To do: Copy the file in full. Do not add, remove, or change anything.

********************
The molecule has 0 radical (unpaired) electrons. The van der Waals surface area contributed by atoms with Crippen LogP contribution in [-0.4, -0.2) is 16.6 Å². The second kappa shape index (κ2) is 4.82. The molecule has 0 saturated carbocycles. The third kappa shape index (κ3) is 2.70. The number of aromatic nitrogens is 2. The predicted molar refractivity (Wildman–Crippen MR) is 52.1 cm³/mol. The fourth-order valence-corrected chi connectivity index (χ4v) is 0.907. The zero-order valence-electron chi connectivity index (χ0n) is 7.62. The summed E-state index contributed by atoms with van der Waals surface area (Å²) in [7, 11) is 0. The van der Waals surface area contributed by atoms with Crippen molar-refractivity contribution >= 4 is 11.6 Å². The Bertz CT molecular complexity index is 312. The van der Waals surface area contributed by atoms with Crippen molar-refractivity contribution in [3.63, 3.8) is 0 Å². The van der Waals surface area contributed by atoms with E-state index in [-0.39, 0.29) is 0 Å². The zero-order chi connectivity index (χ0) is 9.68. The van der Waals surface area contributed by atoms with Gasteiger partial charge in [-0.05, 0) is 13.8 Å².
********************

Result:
The molecule has 0 radical (unpaired) electrons. The van der Waals surface area contributed by atoms with Crippen LogP contribution in [-0.4, -0.2) is 16.6 Å². The second kappa shape index (κ2) is 4.82. The molecule has 0 saturated carbocycles. The third kappa shape index (κ3) is 2.70. The number of aromatic nitrogens is 2. The predicted molar refractivity (Wildman–Crippen MR) is 52.1 cm³/mol. The fourth-order valence-corrected chi connectivity index (χ4v) is 0.907. The zero-order valence-electron chi connectivity index (χ0n) is 7.62. The summed E-state index contributed by atoms with van der Waals surface area (Å²) in [7, 11) is 0. The van der Waals surface area contributed by atoms with Crippen molar-refractivity contribution >= 4 is 11.6 Å². The Bertz CT molecular complexity index is 312. The van der Waals surface area contributed by atoms with Crippen molar-refractivity contribution in [3.63, 3.8) is 0 Å². The van der Waals surface area contributed by atoms with E-state index in [-0.39, 0.29) is 0 Å². The zero-order chi connectivity index (χ0) is 9.68. The van der Waals surface area contributed by atoms with Gasteiger partial charge in [-0.05, 0) is 13.8 Å².